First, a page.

Drew Gooden: Year in ReviewPosted on July 18, 2014 by Jacob Raim
8.3 ppg | 5.2 rpg | .531 FG% | .412 3P%
Impact on the Team
During the 2011-12 season, Drew Gooden was quite a productive player. Over 26.2 minutes per game, he averaged 13.7 points, 6.5 boards and 2.6 assists per game for Milwaukee. When 2012-13 rolled around, it was a little bit of a surprise that the Bucks decided that they had no use for Gooden, but they were going with a big time youth movement. Gooden appeared in just 16 games that campaign, and was amnestied at season's end. Nobody decided to pick Gooden up heading into 2013-14, and this would be in the Wizards' favor when Nene went down in February, and the Wizards were desperate for some front court depth. On February 26th, the Wizards signed Gooden off of the street to a 10 day deal, and by the time that was up, he had already shown plenty to warrant signing him for the rest of the year. It took him two games to get acclimated, but by his third game, he chipped in 12 points in 19 minutes, and while Nene was out for the month of March, he averaged 10.3 points on 56% shooting and six rebounds per game. When the playoffs rolled around, he came up with a couple of big performances in the second round against Indiana.
Most guys who sign 10 day deals have not had the level of success that Gooden has had in the NBA. After all, this is a guy who has played for 12 years and has averaged 11.7 points and 7.5 boards per game in his career. Virtually from the day he was signed, Gooden stepped right into the second unit with guys like Harrington and Miller to form what was affectionately referred to as the 'AARP Unit.' Gooden was quite an effective offensive player, shooting a tidy 53% from the floor, including a very effective midrange game. Gooden finished the regular season 35/67 from midrange, giving the Wizards offense a very different look when he was in the ballgame. His midrange offensive game basically forced Wittman to give him crunch time minutes, as it really opened up a lot of lanes for Beal and Wall. He even shot 41% from three to keep defenses truly honest.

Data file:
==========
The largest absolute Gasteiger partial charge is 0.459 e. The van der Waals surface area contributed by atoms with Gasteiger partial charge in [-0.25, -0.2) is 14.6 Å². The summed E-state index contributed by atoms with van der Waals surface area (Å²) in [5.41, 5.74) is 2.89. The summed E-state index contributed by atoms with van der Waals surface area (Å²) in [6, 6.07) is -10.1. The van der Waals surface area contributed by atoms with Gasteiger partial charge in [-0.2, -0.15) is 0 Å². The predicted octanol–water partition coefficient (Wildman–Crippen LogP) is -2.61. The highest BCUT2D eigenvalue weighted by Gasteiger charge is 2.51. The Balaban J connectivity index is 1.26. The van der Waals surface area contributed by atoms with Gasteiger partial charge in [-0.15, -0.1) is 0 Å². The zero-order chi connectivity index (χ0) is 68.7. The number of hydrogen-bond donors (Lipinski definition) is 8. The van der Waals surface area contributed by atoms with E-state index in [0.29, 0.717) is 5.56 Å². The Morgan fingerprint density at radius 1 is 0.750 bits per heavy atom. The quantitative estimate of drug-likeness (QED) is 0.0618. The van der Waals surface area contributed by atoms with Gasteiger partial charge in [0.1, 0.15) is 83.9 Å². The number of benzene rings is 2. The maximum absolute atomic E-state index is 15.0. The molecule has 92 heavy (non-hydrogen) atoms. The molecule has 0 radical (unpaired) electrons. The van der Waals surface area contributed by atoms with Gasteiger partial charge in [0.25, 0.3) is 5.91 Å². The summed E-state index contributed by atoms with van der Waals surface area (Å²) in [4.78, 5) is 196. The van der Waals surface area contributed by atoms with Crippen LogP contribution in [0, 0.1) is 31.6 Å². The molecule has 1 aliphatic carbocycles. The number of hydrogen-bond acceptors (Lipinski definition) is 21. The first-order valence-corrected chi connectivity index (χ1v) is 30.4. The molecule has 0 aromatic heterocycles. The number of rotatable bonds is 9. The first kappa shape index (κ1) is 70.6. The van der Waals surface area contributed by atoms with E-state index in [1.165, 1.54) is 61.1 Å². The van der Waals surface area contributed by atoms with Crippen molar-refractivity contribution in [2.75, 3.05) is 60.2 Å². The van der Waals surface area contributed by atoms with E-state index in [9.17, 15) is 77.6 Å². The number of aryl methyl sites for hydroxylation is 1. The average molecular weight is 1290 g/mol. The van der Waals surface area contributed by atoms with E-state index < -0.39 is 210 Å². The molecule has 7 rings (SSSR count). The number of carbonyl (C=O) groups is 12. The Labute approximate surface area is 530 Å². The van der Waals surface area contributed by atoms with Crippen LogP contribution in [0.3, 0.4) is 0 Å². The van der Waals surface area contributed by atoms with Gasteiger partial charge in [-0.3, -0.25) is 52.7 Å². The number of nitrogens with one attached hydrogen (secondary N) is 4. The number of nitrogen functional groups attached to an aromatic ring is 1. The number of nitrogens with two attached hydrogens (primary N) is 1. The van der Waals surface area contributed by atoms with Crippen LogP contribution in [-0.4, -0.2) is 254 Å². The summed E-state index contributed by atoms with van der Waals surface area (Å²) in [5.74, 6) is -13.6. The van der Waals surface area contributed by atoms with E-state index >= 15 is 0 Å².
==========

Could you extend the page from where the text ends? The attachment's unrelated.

While Gooden's offensive performance was solid, it may have been his work on the glass that endeared himself to Wittman the most. He finished the year with the highest overall rebounding percentage on the team, pulling down 17.5% of available boards when he was on the floor. His 13.8 rebounds per 48 minutes would have ranked 18th in the NBA had he played enough to qualify, tucked right in between his teammate Gortat and Anthony Davis from the Pelicans.
Gooden's play hit a peak during one fine week in March (15th-21st) when he averaged 17 points and 8.75 boards over a four game stretch. This included a 21 points, nine rebound outburst against Brooklyn during one of the most memorable games of the season, in which the Wizards made a big fourth quarter comeback in front of a raucous Verizon Center crowd. It also included his only double-double of the regular season, an 11 point, 11 rebound effort in a win over the Lakers. When the playoffs rolled around, Gooden found himself more or less out of the rotation in the Chicago series, as Wittman shortened his bench and gave the majority of his minutes to Trevor Booker. That script was flipped in the Indiana series, as Gooden played a huge role in getting the Wizards off to a running start in game 1. Gooden became the first player in the modern era to score at least 12 points and grab at least 13 rebounds in 18 minutes or less of work, as the Wizards grabbed game 1 in Indiana. He also played big minutes in game 4, which was a tight loss in DC, where he had 10 points and four boards.
Gooden's general effect on the team was notable, as his energy was infectious. Gooden could be seen frequently trying to pump up his teammates and showed tons of emotion after big hoops. His experience and veteran savvy was truly appreciated by his teammates and coaches, and is certainly a reason that he is going to be coming back for the 2014-15 campaign.
It's becoming clearer what the Wizards front court rotation will look like, and it is clear that Gooden will be a part of it. Gooden is officially coming back. He will undoubtedly continue to fill the role of a stretch big man off the bench, especially helping keep Nene fresh as the season moves along. Gooden is going to be in a spot he hasn't been in for a couple of years, one in which he'll have a full training camp, be (presumably) healthy and will know his role going into the year. Gooden should be in for another nice year off the bench for Washington.
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